Advertisement

Coronavirus: Mercedes F1 team to develop breathing aid amid COVID-19 pandemic

Click to play video: 'Government departments working together to obtain and manufacture PPE supplies: Bains' Government departments working together to obtain and manufacture PPE supplies: Bains
WATCH: Government departments working together to obtain and manufacture PPE supplies, Bains says – Mar 29, 2020

Formula One team Mercedes has helped to develop a breathing aid that could keep coronavirus patients out of intensive care and ease some pressure on Britain’s strained health service.

Mercedes worked with engineers at the University College London and clinicians at University College London Hospital to adapt and improve a device that bridges the gap between an oxygen mask and the need for full ventilation.

READ MORE: Canada moving at an ‘unprecedented rate’ to make supplies amid coronavirus pandemic, minister says

The device, known as continuous positive airway pressure, has been used extensively in hospitals in Italy and China to deliver oxygen to the lungs of coronavirus patients during the pandemic.

UCL said the adapted devices have been recommended for use in Britain and that 100 of them are being sent to its hospital for clinical trials. There is the potential for quick roll-out by Mercedes to hospitals across the country.

Story continues below advertisement
Click to play video: 'Coronavirus outbreak: Trump alleges some medical workers, hospitals of hoarding supplies' Coronavirus outbreak: Trump alleges some medical workers, hospitals of hoarding supplies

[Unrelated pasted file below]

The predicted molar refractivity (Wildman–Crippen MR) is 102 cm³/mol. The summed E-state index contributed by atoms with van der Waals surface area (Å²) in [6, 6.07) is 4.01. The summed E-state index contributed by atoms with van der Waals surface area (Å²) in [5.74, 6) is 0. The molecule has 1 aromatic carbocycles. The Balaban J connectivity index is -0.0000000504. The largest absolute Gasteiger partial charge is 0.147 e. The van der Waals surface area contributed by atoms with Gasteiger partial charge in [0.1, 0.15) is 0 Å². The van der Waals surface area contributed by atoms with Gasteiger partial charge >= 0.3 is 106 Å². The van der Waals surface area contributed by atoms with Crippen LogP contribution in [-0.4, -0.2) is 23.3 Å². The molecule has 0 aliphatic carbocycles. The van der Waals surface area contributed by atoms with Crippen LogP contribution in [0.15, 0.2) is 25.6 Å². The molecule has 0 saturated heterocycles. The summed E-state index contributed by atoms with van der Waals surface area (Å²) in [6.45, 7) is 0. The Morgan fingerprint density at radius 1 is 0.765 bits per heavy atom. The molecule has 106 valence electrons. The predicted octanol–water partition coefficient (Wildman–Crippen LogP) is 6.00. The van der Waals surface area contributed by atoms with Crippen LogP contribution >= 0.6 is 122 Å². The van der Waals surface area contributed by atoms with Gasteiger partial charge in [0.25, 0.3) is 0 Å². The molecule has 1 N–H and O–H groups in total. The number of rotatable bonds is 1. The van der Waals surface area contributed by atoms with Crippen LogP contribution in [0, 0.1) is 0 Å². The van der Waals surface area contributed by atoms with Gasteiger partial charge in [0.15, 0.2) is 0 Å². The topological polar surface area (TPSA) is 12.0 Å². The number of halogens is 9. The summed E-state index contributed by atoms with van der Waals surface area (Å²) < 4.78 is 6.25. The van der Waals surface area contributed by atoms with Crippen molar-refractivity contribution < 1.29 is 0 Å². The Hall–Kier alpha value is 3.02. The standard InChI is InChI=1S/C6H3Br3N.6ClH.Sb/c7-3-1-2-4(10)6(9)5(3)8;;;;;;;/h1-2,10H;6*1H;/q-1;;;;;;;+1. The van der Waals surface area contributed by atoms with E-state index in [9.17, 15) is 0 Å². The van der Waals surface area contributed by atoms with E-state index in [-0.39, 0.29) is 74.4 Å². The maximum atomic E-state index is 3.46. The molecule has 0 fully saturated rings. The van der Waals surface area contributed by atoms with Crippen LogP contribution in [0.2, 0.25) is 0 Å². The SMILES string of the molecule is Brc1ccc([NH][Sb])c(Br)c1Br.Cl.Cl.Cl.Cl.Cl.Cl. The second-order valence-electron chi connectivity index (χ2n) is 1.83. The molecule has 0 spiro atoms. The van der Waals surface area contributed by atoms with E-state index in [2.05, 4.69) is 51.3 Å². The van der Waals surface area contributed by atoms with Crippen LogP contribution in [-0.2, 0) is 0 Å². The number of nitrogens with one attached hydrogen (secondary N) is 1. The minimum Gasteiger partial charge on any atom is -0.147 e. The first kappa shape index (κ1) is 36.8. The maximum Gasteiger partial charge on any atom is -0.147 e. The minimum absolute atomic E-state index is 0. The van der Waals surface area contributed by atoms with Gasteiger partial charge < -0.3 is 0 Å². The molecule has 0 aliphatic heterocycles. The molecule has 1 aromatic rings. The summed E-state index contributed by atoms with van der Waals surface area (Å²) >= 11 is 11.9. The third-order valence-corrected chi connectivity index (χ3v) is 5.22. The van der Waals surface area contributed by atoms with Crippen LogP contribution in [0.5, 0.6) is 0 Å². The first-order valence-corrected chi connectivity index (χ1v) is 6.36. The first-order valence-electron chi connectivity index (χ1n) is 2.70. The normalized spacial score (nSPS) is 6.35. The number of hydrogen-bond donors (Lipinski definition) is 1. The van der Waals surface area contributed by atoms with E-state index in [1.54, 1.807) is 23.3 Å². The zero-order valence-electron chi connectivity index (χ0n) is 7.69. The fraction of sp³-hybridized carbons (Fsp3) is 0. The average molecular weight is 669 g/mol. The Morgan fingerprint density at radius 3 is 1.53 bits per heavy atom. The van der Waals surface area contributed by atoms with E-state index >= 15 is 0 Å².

Coronavirus outbreak: Trump alleges some medical workers, hospitals of hoarding supplies – Mar 29, 2020

Tim Baker, a professor from UCL’s department of mechanical engineering, said clinicians called on the “capability of Formula One” to reduce a process “that could take years down to a matter of days,” with the adapted device taking less than 100 hours to develop from an initial meeting.

[ Sign up for our Health IQ newsletter for the latest coronavirus updates ]

“We have been proud to put our resources at the service of UCL,” said Andy Cowell, managing director of Mercedes, “to deliver the CPAP project to the highest standards and in the fastest possible time frame.”

CPAP machines work by pushing a mix of oxygen and air into the mouth and nose at a continuous rate, helping to increase the amount of oxygen entering the lungs. They are used routinely by Britain’s National Health Service but are in short supply currently.

READ MORE: Trump alleges some U.S. hospitals are hoarding ventilators as coronavirus pandemic grows

Story continues below advertisement

There have been almost 20,000 confirmed cases of COVID-19 in Britain, with more than 1,200 deaths.

For most people, the new virus causes mild or moderate symptoms, such as fever and cough that clear up in two to three weeks. For some, especially older adults and people with existing health problems, it can cause more severe illness, including pneumonia and death.

Click to play video: 'COVID-19 and modern-day ventilators' COVID-19 and modern-day ventilators
COVID-19 and modern-day ventilators – Mar 29, 2020

The F1 season has yet to start, with the first eight races of the schedule having been postponed or cancelled. It means there will be no racing until the middle of June at the earliest.

Mercedes is the leading team in F1 with defending champion Lewis Hamilton as its top driver.

Sponsored content